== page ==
Take It On Faith: Homestead Non-Fiction Book Club Discussion on Aimee Semple McPherson

by Paul R. Spitzzeri

A post last year inspired by a Los Angeles Times editorial focused on the centennial of the arrival in Los Angeles of evangelist Aimee Semple McPherson (1890-1944), who went on to have a remarkable quarter-century career in the city as the head of the Foursquare Gospel Church centered at the Angelus Temple in Echo Park.

Today, the museum’s Fiction Book Club met to discuss Brian Sutton Avery’s book Aimee Semple McPherson and the Resurrection of Christian America and, as I have frequently done, I came in at the end of the meeting to discuss artifacts in the Homestead’s collection relating to this fascinating and controversial figure.

A 1920s snapshot from the Homestead’s collection of Angelus Temple, the distinctive oval-shaped Foursquare Gospel Church headquarters of Aimee Semple McPherson’s very popular ministry.  Note that the caption reads “Aime]e]’s Temple.”

My contribution to the proceedings included a brief nod to the last post here about Clara Shortridge Foltz, a woman who, like McPherson, challenged existing notions of what women could or could not do in male-dominated professions.  I also mentioned that early 20th century Los Angeles was fertile ground for newer approaches to religious and spiritual belief and expression.  Traditional churches, whether Catholic or Protestant, were dominant in the prior century, but there was competition of sorts from all manner of “challengers” in the realm of religious and spiritual practice.

Christian Scientists, Pentecostalists, free thinkers, street preachers, revivalists and many more found larger audiences in a rapidly growing Los Angeles that, some wags suggested, was the “Land of Fruits and Nuts” not just in agriculture but in a different kind of cultivation, that of the spirit.

Another snapshot from about the same time, but observe the addition of a banner of Sister Aimee hanging below the signs.

In 1918, Aimee Semple McPherson arrived in the city just in time for the end of the horrors of the Great War and the onset of a worldwide flu epidemic and the beginning of a new decade of energy, enthusiasm and a heady mix of hedonism, liberal social practices and general political conservatism.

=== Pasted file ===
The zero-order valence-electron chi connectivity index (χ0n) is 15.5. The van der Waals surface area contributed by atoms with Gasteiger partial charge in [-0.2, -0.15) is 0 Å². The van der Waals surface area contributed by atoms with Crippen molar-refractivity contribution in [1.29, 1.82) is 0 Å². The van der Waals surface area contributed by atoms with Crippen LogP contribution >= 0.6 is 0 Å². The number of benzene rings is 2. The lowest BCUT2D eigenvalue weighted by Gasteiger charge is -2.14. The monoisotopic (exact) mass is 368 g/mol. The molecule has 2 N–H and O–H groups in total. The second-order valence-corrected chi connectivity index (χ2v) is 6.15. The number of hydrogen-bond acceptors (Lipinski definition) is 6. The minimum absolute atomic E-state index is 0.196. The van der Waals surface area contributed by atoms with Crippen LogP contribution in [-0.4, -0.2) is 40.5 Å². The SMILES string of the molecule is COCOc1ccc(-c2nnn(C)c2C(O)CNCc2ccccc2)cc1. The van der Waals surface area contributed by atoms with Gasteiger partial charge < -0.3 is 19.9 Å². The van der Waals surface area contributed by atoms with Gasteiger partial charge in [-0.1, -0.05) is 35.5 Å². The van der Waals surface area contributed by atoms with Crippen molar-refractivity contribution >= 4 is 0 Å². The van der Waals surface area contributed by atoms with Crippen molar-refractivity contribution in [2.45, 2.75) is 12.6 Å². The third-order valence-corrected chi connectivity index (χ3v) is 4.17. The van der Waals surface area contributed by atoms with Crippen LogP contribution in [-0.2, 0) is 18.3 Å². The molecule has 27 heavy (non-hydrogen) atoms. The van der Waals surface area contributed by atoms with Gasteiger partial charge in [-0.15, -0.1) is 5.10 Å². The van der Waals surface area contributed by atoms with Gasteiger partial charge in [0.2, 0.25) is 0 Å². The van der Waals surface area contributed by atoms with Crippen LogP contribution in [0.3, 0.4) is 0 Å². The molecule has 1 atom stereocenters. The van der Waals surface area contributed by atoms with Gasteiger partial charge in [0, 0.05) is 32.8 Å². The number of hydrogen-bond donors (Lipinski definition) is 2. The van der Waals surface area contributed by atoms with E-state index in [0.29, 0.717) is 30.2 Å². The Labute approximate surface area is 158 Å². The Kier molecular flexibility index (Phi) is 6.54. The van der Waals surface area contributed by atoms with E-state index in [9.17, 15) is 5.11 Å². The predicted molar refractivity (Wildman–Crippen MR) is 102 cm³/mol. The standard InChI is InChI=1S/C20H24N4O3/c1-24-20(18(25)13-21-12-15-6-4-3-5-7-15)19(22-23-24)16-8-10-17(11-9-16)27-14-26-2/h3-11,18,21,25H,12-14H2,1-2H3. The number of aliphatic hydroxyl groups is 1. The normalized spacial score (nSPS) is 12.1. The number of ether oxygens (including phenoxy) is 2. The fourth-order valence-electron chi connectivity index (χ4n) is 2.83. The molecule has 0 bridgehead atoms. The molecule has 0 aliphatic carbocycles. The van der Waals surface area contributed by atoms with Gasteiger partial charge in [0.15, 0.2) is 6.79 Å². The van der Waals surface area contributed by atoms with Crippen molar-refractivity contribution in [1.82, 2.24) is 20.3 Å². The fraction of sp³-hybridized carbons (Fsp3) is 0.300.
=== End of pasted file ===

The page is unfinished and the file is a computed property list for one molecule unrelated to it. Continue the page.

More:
How much of what Sister Aimee, as she was commonly known, tapped into the angst and anxieties of a burgeoning urbanization, commercialization, and industrialization and the spiritual voids that opened up as a result of these, is interesting speculation and conjecture.

There is no question, however, that her ministry, filled with positive thinking, exhortations of the joy of Christian fellowship, with musical soundtracks at the Angelus Temple and spread skillfully through media, including the new electronic pulpit of radio, was carefully calibrated for new audiences in new ways.

Adoring crowds greet Sister Aimee as she returned to Los Angeles in late June 1926 after claiming to have been kidnapped when she vanished for a few weeks.  Charged with false claims about the escapade, though the charges were later dropped, McPherson apparently disappeared because of a romantic tryst.

As a woman in a traditionally male-dominated world, McPherson harnessed her considerable talents as a communicator, buttressed with allegedly divine skills in speaking in tongues and the laying on of hands as a faith healer, to quickly amass an enormous following.

In 1923, she built the massive Angelus Temple, a distinctive center of worship, that she filled with thousands of followers and curious onlookers every Sunday and the question of what would denote a cult of personality, much less a cult (as critics labeled the Foursquare Gospel church), became more and more raised to the fore as her success grew.